Henry V (1989, Kenneth Branagh)

Director (and adapter) Branagh splits Henry V into three sections. They aren’t equal, they don’t match the act changes (usually); Branagh lets photographer Kenneth MacMillan open up the film to (outdoor) light while Patrick Doyle’s score becomes essential. The first outside, daylight sequence–Branagh (as Henry) gives his troops a rousing speech–defines the rest of the film. Even when it gets dark and violent in the subsequent, breathtaking battle sequence, there’s still a lot of light. That light carries over into the finale, which is light comedy featuring Branagh bantering with his betrothed-to-be Emma Thompson.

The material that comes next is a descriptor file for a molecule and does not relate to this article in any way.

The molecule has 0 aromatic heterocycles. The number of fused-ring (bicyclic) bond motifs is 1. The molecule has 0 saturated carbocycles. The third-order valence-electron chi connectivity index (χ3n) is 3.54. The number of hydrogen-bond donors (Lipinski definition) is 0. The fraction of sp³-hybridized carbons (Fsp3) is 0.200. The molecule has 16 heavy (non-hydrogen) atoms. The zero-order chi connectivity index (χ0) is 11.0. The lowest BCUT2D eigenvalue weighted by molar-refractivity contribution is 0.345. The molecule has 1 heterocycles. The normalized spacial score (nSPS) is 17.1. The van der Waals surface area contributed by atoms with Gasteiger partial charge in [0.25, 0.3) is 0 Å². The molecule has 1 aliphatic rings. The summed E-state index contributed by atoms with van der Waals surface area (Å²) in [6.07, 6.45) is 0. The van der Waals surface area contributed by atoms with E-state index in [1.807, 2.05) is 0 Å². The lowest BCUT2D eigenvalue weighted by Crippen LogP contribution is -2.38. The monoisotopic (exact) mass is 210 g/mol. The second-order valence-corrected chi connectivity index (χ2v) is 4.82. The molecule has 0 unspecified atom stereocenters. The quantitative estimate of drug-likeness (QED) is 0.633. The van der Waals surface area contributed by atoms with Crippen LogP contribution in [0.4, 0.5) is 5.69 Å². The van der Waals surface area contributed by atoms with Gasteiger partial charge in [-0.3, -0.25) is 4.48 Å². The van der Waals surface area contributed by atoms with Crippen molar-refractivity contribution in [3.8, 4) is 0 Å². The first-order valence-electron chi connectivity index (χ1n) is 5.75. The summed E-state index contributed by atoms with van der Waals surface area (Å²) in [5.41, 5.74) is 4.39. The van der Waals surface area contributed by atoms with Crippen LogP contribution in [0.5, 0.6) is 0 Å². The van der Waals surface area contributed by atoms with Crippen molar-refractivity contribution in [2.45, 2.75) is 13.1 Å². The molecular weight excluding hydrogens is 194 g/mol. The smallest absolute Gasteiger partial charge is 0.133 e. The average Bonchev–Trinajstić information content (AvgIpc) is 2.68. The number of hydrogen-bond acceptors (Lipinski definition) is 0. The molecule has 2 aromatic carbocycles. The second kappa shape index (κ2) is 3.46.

The problem with that finale is it requires Branagh’s Henry to be a likable character in a way Branagh’s never been concerned about. He’s a king, not a bashful suitor. It’s an odd conclusion, with Thompson not speaking English and coming off like a possession to be had. With Branagh’s strange comedic handling, the whole thing is off.

Until Derek Jacobi, as the modern day chorus, guiding the audience through the film, gets in the last word, Henry is almost in trouble. Not a lot, but more than one would expect given how Branagh goes from being expert to sloppy in one scene.

Branagh’s excellent. Brian Blessed, Ian Holm, Michael Maloney, Christopher Ravenscroft, all astounding. Branagh gets these beautiful performances in long, usually close-up takes. And gives a great one of his own with the same treatment.

The battle scene is an amazing intersection of artifice and reality.

Real good stuff.

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